SQL Scripts: How To Check Logins And Permissions

Security and permissions are a big part of a DBA’s job, and being able to find out things such as who has elevated login permissions, or when the last time a login was used is important.

People sometimes get SQL Server “logins” and “users” confused, or think they are the same thing.   A “login” allows (or denies) access to a SQL Server instance.  A “user” allows (or denies) access to a specific database on that instance.   Usually, a user is tied to a login, although you can have a user that is not tied to a login (known as a loginless user).

Here are a few scripts, focused around login usage, that I use to help me answer each of the listed questions.  Since we are checking logins here, we are only looking at server access, not user permissions on individual databases.  Most of these queries are based off of sys.dm_exec_sessions, which is a DMV that shows information about all active user connections.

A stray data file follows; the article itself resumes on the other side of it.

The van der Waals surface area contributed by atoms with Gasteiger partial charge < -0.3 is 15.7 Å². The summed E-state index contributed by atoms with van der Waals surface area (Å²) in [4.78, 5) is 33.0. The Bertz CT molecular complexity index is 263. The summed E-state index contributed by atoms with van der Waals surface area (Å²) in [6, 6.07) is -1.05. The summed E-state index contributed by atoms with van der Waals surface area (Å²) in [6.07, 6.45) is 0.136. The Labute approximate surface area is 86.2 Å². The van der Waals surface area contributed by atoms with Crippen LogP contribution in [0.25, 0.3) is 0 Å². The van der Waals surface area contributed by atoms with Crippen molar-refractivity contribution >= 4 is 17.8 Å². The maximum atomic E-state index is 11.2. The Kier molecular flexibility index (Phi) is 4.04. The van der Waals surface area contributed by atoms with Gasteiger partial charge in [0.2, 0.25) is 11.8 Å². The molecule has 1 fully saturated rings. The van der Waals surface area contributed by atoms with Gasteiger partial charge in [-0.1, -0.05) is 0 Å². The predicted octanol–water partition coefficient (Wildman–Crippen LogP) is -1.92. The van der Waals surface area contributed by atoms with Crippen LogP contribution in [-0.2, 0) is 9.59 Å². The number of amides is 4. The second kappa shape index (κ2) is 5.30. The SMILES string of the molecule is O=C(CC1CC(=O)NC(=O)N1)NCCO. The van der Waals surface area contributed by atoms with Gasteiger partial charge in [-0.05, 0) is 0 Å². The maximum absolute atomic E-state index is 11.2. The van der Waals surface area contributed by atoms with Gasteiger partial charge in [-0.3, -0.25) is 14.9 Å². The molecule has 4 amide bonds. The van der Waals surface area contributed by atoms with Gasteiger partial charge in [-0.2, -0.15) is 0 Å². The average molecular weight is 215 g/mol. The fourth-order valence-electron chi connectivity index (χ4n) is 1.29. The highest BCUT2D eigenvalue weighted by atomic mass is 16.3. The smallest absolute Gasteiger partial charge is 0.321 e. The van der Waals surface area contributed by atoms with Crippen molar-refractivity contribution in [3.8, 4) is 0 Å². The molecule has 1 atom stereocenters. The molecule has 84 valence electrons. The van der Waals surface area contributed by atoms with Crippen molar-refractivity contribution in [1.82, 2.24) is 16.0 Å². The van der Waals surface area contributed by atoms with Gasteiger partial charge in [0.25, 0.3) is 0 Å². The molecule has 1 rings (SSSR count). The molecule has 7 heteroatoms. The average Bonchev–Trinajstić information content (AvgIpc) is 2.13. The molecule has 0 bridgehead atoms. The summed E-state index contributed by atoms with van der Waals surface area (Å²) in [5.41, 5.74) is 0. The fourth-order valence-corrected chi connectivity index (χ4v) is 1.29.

When was the last time a login was used?

 

Which logins have logged in within the last X hours?

 

How many times has each login logged in within the last X hours?

 

Which logins have Sysadmin access?

 

I should also mention that the results of these queries will only go back to the last SQL Server start time, anything that occurred before then will not be available.

This post is part of an ongoing SQL Scripts series, in which I list useful queries that I use in my day to day database administration.

 

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